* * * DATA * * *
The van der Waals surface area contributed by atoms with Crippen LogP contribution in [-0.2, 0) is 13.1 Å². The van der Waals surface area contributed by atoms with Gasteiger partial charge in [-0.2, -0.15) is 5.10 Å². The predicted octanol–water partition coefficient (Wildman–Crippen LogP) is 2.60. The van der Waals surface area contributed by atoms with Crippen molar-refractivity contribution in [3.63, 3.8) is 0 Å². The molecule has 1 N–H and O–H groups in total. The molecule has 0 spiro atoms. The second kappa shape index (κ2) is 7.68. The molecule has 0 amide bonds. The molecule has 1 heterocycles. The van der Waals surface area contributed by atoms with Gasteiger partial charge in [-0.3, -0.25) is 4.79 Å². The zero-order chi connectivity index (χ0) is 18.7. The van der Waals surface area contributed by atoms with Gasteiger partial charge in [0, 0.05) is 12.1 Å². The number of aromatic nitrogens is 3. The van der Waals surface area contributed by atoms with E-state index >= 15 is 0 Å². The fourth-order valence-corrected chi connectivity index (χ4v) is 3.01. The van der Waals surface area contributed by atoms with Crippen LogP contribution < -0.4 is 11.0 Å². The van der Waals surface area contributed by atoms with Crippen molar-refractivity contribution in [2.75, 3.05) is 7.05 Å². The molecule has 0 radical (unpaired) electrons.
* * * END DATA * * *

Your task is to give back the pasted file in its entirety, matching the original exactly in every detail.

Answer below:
The van der Waals surface area contributed by atoms with Crippen LogP contribution in [-0.2, 0) is 13.1 Å². The van der Waals surface area contributed by atoms with Gasteiger partial charge in [-0.2, -0.15) is 5.10 Å². The predicted octanol–water partition coefficient (Wildman–Crippen LogP) is 2.60. The van der Waals surface area contributed by atoms with Crippen molar-refractivity contribution in [3.63, 3.8) is 0 Å². The molecule has 1 N–H and O–H groups in total. The molecule has 0 spiro atoms. The second kappa shape index (κ2) is 7.68. The molecule has 0 amide bonds. The molecule has 1 heterocycles. The van der Waals surface area contributed by atoms with Gasteiger partial charge in [-0.3, -0.25) is 4.79 Å². The zero-order chi connectivity index (χ0) is 18.7. The van der Waals surface area contributed by atoms with Gasteiger partial charge in [0, 0.05) is 12.1 Å². The number of aromatic nitrogens is 3. The van der Waals surface area contributed by atoms with E-state index >= 15 is 0 Å². The fourth-order valence-corrected chi connectivity index (χ4v) is 3.01. The van der Waals surface area contributed by atoms with Crippen LogP contribution < -0.4 is 11.0 Å². The van der Waals surface area contributed by atoms with Crippen molar-refractivity contribution in [2.75, 3.05) is 7.05 Å². The molecule has 0 radical (unpaired) electrons.